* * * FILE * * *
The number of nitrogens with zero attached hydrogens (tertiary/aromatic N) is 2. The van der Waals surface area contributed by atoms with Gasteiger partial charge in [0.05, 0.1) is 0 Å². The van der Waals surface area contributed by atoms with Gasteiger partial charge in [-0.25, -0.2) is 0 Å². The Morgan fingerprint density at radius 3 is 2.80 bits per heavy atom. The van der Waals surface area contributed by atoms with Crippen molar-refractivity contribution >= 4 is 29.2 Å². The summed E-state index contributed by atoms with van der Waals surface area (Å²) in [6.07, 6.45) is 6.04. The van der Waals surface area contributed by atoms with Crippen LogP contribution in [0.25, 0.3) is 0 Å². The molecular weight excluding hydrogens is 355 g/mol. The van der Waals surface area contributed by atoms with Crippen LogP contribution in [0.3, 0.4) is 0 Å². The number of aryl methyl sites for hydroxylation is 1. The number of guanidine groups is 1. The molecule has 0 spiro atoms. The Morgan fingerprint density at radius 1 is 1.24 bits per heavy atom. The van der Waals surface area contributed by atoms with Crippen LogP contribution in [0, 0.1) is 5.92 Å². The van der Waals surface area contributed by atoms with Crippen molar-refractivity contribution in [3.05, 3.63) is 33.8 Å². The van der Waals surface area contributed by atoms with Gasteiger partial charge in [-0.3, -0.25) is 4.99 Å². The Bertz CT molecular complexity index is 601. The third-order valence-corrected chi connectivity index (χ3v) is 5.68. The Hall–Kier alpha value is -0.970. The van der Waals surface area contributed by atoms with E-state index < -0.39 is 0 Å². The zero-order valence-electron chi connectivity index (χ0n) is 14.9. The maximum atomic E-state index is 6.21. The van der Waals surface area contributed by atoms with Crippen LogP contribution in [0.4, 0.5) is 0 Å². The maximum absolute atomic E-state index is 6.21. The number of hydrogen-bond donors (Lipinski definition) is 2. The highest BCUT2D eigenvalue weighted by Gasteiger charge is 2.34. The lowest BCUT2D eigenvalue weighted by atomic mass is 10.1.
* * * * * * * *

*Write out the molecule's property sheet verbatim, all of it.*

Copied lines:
The number of nitrogens with zero attached hydrogens (tertiary/aromatic N) is 2. The van der Waals surface area contributed by atoms with Gasteiger partial charge in [0.05, 0.1) is 0 Å². The van der Waals surface area contributed by atoms with Gasteiger partial charge in [-0.25, -0.2) is 0 Å². The Morgan fingerprint density at radius 3 is 2.80 bits per heavy atom. The van der Waals surface area contributed by atoms with Crippen molar-refractivity contribution >= 4 is 29.2 Å². The summed E-state index contributed by atoms with van der Waals surface area (Å²) in [6.07, 6.45) is 6.04. The van der Waals surface area contributed by atoms with Crippen LogP contribution in [0.25, 0.3) is 0 Å². The molecular weight excluding hydrogens is 355 g/mol. The van der Waals surface area contributed by atoms with Crippen LogP contribution in [0.3, 0.4) is 0 Å². The number of aryl methyl sites for hydroxylation is 1. The number of guanidine groups is 1. The molecule has 0 spiro atoms. The Morgan fingerprint density at radius 1 is 1.24 bits per heavy atom. The van der Waals surface area contributed by atoms with Crippen LogP contribution in [0, 0.1) is 5.92 Å². The van der Waals surface area contributed by atoms with Crippen molar-refractivity contribution in [3.05, 3.63) is 33.8 Å². The van der Waals surface area contributed by atoms with Gasteiger partial charge in [-0.3, -0.25) is 4.99 Å². The Bertz CT molecular complexity index is 601. The third-order valence-corrected chi connectivity index (χ3v) is 5.68. The Hall–Kier alpha value is -0.970. The van der Waals surface area contributed by atoms with E-state index < -0.39 is 0 Å². The zero-order valence-electron chi connectivity index (χ0n) is 14.9. The maximum atomic E-state index is 6.21. The van der Waals surface area contributed by atoms with Crippen LogP contribution in [0.4, 0.5) is 0 Å². The maximum absolute atomic E-state index is 6.21. The number of hydrogen-bond donors (Lipinski definition) is 2. The highest BCUT2D eigenvalue weighted by Gasteiger charge is 2.34. The lowest BCUT2D eigenvalue weighted by atomic mass is 10.1.